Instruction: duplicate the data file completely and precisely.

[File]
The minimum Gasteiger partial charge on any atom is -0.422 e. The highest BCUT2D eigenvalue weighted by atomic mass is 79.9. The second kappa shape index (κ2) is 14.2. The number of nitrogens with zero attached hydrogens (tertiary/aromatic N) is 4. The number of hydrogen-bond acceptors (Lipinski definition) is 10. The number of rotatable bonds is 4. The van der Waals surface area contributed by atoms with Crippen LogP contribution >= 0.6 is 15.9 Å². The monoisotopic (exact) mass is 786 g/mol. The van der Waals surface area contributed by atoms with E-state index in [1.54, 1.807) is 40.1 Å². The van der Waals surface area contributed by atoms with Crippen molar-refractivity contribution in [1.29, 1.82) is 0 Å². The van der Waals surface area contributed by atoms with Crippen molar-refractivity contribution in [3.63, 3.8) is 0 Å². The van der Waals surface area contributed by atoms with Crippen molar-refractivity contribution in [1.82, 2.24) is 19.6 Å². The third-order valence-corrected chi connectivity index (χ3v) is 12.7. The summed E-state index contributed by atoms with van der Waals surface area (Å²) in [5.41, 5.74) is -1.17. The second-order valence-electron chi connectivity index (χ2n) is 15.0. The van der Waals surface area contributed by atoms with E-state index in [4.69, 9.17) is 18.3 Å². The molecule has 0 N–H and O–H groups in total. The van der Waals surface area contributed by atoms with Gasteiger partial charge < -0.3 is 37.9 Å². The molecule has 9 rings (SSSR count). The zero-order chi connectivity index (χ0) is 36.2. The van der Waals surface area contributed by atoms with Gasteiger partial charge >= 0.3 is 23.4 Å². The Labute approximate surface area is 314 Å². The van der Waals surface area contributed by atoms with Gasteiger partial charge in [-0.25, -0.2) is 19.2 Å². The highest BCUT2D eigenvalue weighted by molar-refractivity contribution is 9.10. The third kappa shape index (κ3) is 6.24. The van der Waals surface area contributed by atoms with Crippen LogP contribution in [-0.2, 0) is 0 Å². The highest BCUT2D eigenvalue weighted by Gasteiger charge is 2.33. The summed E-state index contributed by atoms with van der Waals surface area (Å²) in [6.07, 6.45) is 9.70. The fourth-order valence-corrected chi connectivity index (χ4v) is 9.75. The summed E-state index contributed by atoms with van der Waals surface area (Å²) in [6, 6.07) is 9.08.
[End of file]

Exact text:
The minimum Gasteiger partial charge on any atom is -0.422 e. The highest BCUT2D eigenvalue weighted by atomic mass is 79.9. The second kappa shape index (κ2) is 14.2. The number of nitrogens with zero attached hydrogens (tertiary/aromatic N) is 4. The number of hydrogen-bond acceptors (Lipinski definition) is 10. The number of rotatable bonds is 4. The van der Waals surface area contributed by atoms with Crippen LogP contribution >= 0.6 is 15.9 Å². The monoisotopic (exact) mass is 786 g/mol. The van der Waals surface area contributed by atoms with E-state index in [1.54, 1.807) is 40.1 Å². The van der Waals surface area contributed by atoms with Crippen molar-refractivity contribution in [1.29, 1.82) is 0 Å². The van der Waals surface area contributed by atoms with Crippen molar-refractivity contribution in [3.63, 3.8) is 0 Å². The van der Waals surface area contributed by atoms with Crippen molar-refractivity contribution in [1.82, 2.24) is 19.6 Å². The third-order valence-corrected chi connectivity index (χ3v) is 12.7. The summed E-state index contributed by atoms with van der Waals surface area (Å²) in [5.41, 5.74) is -1.17. The second-order valence-electron chi connectivity index (χ2n) is 15.0. The van der Waals surface area contributed by atoms with E-state index in [4.69, 9.17) is 18.3 Å². The molecule has 0 N–H and O–H groups in total. The van der Waals surface area contributed by atoms with Gasteiger partial charge < -0.3 is 37.9 Å². The molecule has 9 rings (SSSR count). The zero-order chi connectivity index (χ0) is 36.2. The van der Waals surface area contributed by atoms with Gasteiger partial charge >= 0.3 is 23.4 Å². The Labute approximate surface area is 314 Å². The van der Waals surface area contributed by atoms with Gasteiger partial charge in [-0.25, -0.2) is 19.2 Å². The highest BCUT2D eigenvalue weighted by molar-refractivity contribution is 9.10. The third kappa shape index (κ3) is 6.24. The van der Waals surface area contributed by atoms with Crippen LogP contribution in [-0.2, 0) is 0 Å². The highest BCUT2D eigenvalue weighted by Gasteiger charge is 2.33. The summed E-state index contributed by atoms with van der Waals surface area (Å²) in [6.07, 6.45) is 9.70. The fourth-order valence-corrected chi connectivity index (χ4v) is 9.75. The summed E-state index contributed by atoms with van der Waals surface area (Å²) in [6, 6.07) is 9.08.